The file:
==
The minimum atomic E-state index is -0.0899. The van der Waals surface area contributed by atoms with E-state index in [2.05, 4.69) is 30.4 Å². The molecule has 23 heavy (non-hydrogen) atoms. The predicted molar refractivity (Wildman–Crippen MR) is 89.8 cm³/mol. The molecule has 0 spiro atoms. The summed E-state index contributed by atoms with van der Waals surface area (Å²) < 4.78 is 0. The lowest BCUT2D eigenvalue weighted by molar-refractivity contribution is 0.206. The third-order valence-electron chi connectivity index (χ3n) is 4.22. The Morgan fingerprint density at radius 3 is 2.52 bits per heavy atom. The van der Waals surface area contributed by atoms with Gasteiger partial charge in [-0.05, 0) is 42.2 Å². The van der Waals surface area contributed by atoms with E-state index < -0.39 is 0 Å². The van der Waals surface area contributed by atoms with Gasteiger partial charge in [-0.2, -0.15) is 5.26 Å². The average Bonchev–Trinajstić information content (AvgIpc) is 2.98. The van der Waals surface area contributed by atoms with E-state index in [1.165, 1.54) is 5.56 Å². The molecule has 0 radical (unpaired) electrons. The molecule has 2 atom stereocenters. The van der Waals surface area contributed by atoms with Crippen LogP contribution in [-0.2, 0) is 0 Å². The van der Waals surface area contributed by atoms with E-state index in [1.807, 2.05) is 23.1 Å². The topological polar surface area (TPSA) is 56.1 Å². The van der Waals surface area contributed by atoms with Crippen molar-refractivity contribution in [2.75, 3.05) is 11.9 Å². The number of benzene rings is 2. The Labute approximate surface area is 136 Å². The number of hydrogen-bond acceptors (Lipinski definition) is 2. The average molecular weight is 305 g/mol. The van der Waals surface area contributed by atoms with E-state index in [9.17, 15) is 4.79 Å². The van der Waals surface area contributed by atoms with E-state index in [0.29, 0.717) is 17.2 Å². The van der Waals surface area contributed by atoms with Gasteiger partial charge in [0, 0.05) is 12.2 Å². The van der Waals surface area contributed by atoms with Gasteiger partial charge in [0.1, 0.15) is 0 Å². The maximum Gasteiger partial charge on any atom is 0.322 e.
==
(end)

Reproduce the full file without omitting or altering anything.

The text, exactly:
The minimum atomic E-state index is -0.0899. The van der Waals surface area contributed by atoms with E-state index in [2.05, 4.69) is 30.4 Å². The molecule has 23 heavy (non-hydrogen) atoms. The predicted molar refractivity (Wildman–Crippen MR) is 89.8 cm³/mol. The molecule has 0 spiro atoms. The summed E-state index contributed by atoms with van der Waals surface area (Å²) < 4.78 is 0. The lowest BCUT2D eigenvalue weighted by molar-refractivity contribution is 0.206. The third-order valence-electron chi connectivity index (χ3n) is 4.22. The Morgan fingerprint density at radius 3 is 2.52 bits per heavy atom. The van der Waals surface area contributed by atoms with Gasteiger partial charge in [-0.05, 0) is 42.2 Å². The van der Waals surface area contributed by atoms with E-state index < -0.39 is 0 Å². The van der Waals surface area contributed by atoms with Gasteiger partial charge in [-0.2, -0.15) is 5.26 Å². The average Bonchev–Trinajstić information content (AvgIpc) is 2.98. The van der Waals surface area contributed by atoms with E-state index in [1.165, 1.54) is 5.56 Å². The molecule has 0 radical (unpaired) electrons. The molecule has 2 atom stereocenters. The van der Waals surface area contributed by atoms with Crippen LogP contribution in [-0.2, 0) is 0 Å². The van der Waals surface area contributed by atoms with E-state index in [1.807, 2.05) is 23.1 Å². The topological polar surface area (TPSA) is 56.1 Å². The van der Waals surface area contributed by atoms with Crippen molar-refractivity contribution in [2.75, 3.05) is 11.9 Å². The number of benzene rings is 2. The Labute approximate surface area is 136 Å². The number of hydrogen-bond acceptors (Lipinski definition) is 2. The average molecular weight is 305 g/mol. The van der Waals surface area contributed by atoms with E-state index in [9.17, 15) is 4.79 Å². The van der Waals surface area contributed by atoms with E-state index in [0.29, 0.717) is 17.2 Å². The van der Waals surface area contributed by atoms with Gasteiger partial charge in [0, 0.05) is 12.2 Å². The van der Waals surface area contributed by atoms with Gasteiger partial charge in [0.1, 0.15) is 0 Å². The maximum Gasteiger partial charge on any atom is 0.322 e.